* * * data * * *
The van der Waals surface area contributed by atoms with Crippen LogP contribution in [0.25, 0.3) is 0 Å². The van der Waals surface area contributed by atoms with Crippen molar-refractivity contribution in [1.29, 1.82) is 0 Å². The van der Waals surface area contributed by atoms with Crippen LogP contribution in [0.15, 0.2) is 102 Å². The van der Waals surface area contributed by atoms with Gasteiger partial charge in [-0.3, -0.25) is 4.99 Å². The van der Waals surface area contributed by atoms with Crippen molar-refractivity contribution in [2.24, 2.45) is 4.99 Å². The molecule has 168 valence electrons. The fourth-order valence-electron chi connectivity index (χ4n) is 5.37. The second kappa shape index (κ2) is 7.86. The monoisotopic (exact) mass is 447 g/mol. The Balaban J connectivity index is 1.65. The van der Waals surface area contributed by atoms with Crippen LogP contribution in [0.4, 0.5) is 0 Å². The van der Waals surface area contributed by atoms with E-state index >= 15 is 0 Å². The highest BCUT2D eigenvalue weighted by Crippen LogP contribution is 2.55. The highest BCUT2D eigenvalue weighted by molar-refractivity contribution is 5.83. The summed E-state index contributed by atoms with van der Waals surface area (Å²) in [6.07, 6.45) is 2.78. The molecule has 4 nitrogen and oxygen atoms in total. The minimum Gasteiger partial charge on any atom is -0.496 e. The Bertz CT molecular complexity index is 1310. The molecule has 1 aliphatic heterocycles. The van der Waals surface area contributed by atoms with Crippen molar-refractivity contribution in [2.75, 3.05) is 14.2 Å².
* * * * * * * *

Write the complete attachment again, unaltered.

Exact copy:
The van der Waals surface area contributed by atoms with Crippen LogP contribution in [0.25, 0.3) is 0 Å². The van der Waals surface area contributed by atoms with Crippen molar-refractivity contribution in [1.29, 1.82) is 0 Å². The van der Waals surface area contributed by atoms with Crippen LogP contribution in [0.15, 0.2) is 102 Å². The van der Waals surface area contributed by atoms with Gasteiger partial charge in [-0.3, -0.25) is 4.99 Å². The van der Waals surface area contributed by atoms with Crippen molar-refractivity contribution in [2.24, 2.45) is 4.99 Å². The molecule has 168 valence electrons. The fourth-order valence-electron chi connectivity index (χ4n) is 5.37. The second kappa shape index (κ2) is 7.86. The monoisotopic (exact) mass is 447 g/mol. The Balaban J connectivity index is 1.65. The van der Waals surface area contributed by atoms with Crippen LogP contribution in [0.4, 0.5) is 0 Å². The van der Waals surface area contributed by atoms with E-state index >= 15 is 0 Å². The highest BCUT2D eigenvalue weighted by Crippen LogP contribution is 2.55. The highest BCUT2D eigenvalue weighted by molar-refractivity contribution is 5.83. The summed E-state index contributed by atoms with van der Waals surface area (Å²) in [6.07, 6.45) is 2.78. The molecule has 4 nitrogen and oxygen atoms in total. The minimum Gasteiger partial charge on any atom is -0.496 e. The Bertz CT molecular complexity index is 1310. The molecule has 1 aliphatic heterocycles. The van der Waals surface area contributed by atoms with Crippen molar-refractivity contribution in [2.75, 3.05) is 14.2 Å².